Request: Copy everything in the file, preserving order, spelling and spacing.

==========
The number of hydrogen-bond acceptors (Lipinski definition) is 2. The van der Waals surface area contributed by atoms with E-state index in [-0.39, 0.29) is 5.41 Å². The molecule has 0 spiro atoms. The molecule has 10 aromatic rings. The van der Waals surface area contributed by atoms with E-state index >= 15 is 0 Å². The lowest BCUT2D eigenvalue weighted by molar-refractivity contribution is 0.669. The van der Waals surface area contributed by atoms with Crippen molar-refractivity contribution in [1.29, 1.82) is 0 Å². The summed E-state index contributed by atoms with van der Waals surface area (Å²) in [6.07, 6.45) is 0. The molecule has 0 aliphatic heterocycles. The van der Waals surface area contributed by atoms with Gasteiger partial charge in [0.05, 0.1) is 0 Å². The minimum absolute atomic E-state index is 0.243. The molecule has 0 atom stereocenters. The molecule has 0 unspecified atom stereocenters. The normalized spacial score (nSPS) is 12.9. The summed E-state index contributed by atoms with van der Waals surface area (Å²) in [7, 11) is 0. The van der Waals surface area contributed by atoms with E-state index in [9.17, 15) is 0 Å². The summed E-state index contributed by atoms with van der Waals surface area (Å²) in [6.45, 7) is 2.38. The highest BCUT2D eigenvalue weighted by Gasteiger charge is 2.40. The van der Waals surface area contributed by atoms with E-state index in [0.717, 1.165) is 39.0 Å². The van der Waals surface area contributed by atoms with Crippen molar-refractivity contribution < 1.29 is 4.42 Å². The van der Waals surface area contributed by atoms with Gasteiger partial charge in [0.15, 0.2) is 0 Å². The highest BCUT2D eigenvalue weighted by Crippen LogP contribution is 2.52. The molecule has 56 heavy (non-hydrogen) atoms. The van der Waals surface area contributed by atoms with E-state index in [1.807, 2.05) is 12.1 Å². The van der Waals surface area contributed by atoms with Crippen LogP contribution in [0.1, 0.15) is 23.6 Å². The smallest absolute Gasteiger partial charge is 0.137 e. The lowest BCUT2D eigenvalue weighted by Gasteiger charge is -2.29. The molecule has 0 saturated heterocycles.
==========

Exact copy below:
The number of hydrogen-bond acceptors (Lipinski definition) is 2. The van der Waals surface area contributed by atoms with E-state index in [-0.39, 0.29) is 5.41 Å². The molecule has 0 spiro atoms. The molecule has 10 aromatic rings. The van der Waals surface area contributed by atoms with E-state index >= 15 is 0 Å². The lowest BCUT2D eigenvalue weighted by molar-refractivity contribution is 0.669. The van der Waals surface area contributed by atoms with Crippen molar-refractivity contribution in [1.29, 1.82) is 0 Å². The summed E-state index contributed by atoms with van der Waals surface area (Å²) in [6.07, 6.45) is 0. The molecule has 0 aliphatic heterocycles. The van der Waals surface area contributed by atoms with Gasteiger partial charge in [0.05, 0.1) is 0 Å². The minimum absolute atomic E-state index is 0.243. The molecule has 0 atom stereocenters. The molecule has 0 unspecified atom stereocenters. The normalized spacial score (nSPS) is 12.9. The summed E-state index contributed by atoms with van der Waals surface area (Å²) in [7, 11) is 0. The van der Waals surface area contributed by atoms with E-state index in [9.17, 15) is 0 Å². The summed E-state index contributed by atoms with van der Waals surface area (Å²) in [6.45, 7) is 2.38. The highest BCUT2D eigenvalue weighted by Gasteiger charge is 2.40. The van der Waals surface area contributed by atoms with E-state index in [0.717, 1.165) is 39.0 Å². The van der Waals surface area contributed by atoms with Crippen molar-refractivity contribution < 1.29 is 4.42 Å². The van der Waals surface area contributed by atoms with Gasteiger partial charge in [0.15, 0.2) is 0 Å². The highest BCUT2D eigenvalue weighted by Crippen LogP contribution is 2.52. The molecule has 56 heavy (non-hydrogen) atoms. The van der Waals surface area contributed by atoms with E-state index in [1.807, 2.05) is 12.1 Å². The van der Waals surface area contributed by atoms with Crippen LogP contribution in [0.1, 0.15) is 23.6 Å². The smallest absolute Gasteiger partial charge is 0.137 e. The lowest BCUT2D eigenvalue weighted by Gasteiger charge is -2.29. The molecule has 0 saturated heterocycles.